Security Experts:

MongoDB Introduces Client-Side Field Level Encryption to Aid Compliance

MongoDB Inc, developer of the NoSQL MongoDB document-based database management product, has announced the latest version, 4.2. The primary new features are distributed transactions, an updated Kubernetes Operator, and client-side field level encryption.

The encryption is particularly relevant in the modern regulatory climate. Because the encryption and decryption are performed locally, the server -- whether on-prem or in the cloud -- never sees either the keys or unencrypted data. If the server is compromised and the data stolen, it will only ever be encrypted data.

The EU's General Data Protection Regulation (GDPR) is frequently used as a blueprint or guide for new data protection and privacy legislation around the world. It is therefore a good test for general compliance. GDPR (unlike some regulations like PCI) does not require encryption but does mention it as an example of an appropriate technical measure (article 32) for data protection. Strictly speaking, personal data remains personal data whether it is encrypted or not.

This raises a question over the practical business-level value of encryption for GDPR compliance. It is generally held, however, that regulators will be less strict over lost personal data if it is encrypted. For example, the UK's regulator (the Information Commissioner) has stated, "It is possible that, where data is lost or destroyed and it was not encrypted, regulatory action may be pursued (depending on the context of each incident)." The IC doesn't say that action won't be taken if it is encrypted, but implies that action is more likely if it is not encrypted.

The new field level encryption was developed with the help of third-party encryption experts. "We partnered with two of the world's leading authorities on database cryptography, including a co-author of the IETF Network Working Group Draft on Authenticated AES encryption, to develop Field Level Encryption," said Lena Smart, CISO at MongoDB. "Drawn from academia and industry, these teams have provided expert guidance on MongoDB's Field Level Encryption design and reviewed the Field Level Encryption software implementation."

Because it is client-side encryption, key management is done locally. This has an immediate effect on access issues. Where -- as is the case for many other databases -- the encryption is performed at the server, local administrators (and there are usually too many) are able to access the database instance itself, even if they have no client access privileges. MongoDB 4.2 changes that. It doesn't eliminate the insider threat, but reduces the chance for opportunistic unsanctioned access.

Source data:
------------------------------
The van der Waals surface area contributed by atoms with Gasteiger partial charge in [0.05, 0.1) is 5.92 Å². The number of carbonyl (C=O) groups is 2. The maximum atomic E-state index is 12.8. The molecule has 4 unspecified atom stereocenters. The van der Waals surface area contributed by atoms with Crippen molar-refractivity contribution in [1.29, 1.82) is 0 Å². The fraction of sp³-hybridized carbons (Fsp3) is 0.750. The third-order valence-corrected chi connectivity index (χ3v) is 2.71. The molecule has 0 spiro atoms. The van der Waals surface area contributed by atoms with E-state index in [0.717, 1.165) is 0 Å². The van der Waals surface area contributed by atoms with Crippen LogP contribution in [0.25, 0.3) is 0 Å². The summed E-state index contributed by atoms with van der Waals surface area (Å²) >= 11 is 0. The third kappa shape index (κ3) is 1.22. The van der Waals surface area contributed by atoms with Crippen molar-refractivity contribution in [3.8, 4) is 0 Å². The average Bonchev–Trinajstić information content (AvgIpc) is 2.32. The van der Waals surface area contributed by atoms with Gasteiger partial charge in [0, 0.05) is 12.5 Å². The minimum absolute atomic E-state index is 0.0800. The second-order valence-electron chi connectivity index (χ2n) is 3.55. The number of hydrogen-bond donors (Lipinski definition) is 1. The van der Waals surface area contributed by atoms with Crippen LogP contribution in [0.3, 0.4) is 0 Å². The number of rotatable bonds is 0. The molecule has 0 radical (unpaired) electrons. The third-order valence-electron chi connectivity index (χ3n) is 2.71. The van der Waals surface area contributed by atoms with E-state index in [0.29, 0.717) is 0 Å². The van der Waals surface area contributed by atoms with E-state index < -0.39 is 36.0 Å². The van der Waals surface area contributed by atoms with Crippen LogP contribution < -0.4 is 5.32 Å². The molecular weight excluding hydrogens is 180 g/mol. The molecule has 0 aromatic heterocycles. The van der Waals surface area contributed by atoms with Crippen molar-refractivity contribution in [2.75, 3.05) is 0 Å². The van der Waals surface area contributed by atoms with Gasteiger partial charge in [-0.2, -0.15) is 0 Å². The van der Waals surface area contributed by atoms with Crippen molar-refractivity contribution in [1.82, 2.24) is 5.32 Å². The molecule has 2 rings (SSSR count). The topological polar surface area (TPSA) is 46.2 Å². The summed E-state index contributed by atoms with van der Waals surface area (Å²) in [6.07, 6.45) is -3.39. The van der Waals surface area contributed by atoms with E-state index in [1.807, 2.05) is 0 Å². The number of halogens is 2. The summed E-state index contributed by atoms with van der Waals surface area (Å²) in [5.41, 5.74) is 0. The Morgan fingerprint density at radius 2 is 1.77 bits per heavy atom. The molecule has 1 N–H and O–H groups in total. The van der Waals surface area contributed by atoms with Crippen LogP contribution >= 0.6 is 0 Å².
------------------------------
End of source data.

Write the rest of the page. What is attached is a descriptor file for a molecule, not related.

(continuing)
The encryption/decryption process is automatic and transparent. "It's the driver that, when it sees an encrypted field is involved in a write or query command, gets appropriate keys from the key manager, encrypts the data, and sends it to the server," explains DJ Morgan-Walker in an associated blog. "The server then only sees ciphertext and has no knowledge of the keys. When results are returned from the server, that ciphertext is sent by the server to the driver and it's there that the driver, which already has the keys, decrypts it. From an application's point of view, this mechanism is completely transparent."

The new encryption is certainly good for data security, and almost certainly good for compliance. There is one area, however, that most definitely benefits compliance -- or more specifically the 'right to be forgotten' that is increasingly appearing in privacy-based legislation. Many legacy, relational databases that offer encryption do so in columns. This makes the isolation and removal of individual fields following a compliance-driven personal data removal request a difficult and complex operation.

Removal of individual fields in MongoDB 4.2 becomes simple -- you simply delete the key relating to the field in question. The content of the field then becomes irrecoverable garbage. And since decryption is only performed at the client with keys stored at the client, writes Morgan-Walker, "It also means that you can safely use a managed service like MongoDB Atlas, knowing that the data is never visible unencrypted in logs, memory or any other part of the infrastructure."

Related: Consent Control and eDiscovery: Devils in GDPR Detail 

Related: One Year on, EU's GDPR Sets Global Standard for Data Protection 

Related: Unprotected MongoDB Instance Exposes 800 Million Emails 

Related: MongoDB Tightens Security Amid New Database Attacks

view counter
Kevin Townsend is a Senior Contributor at SecurityWeek. He has been writing about high tech issues since before the birth of Microsoft. For the last 15 years he has specialized in information security; and has had many thousands of articles published in dozens of different magazines – from The Times and the Financial Times to current and long-gone computer magazines.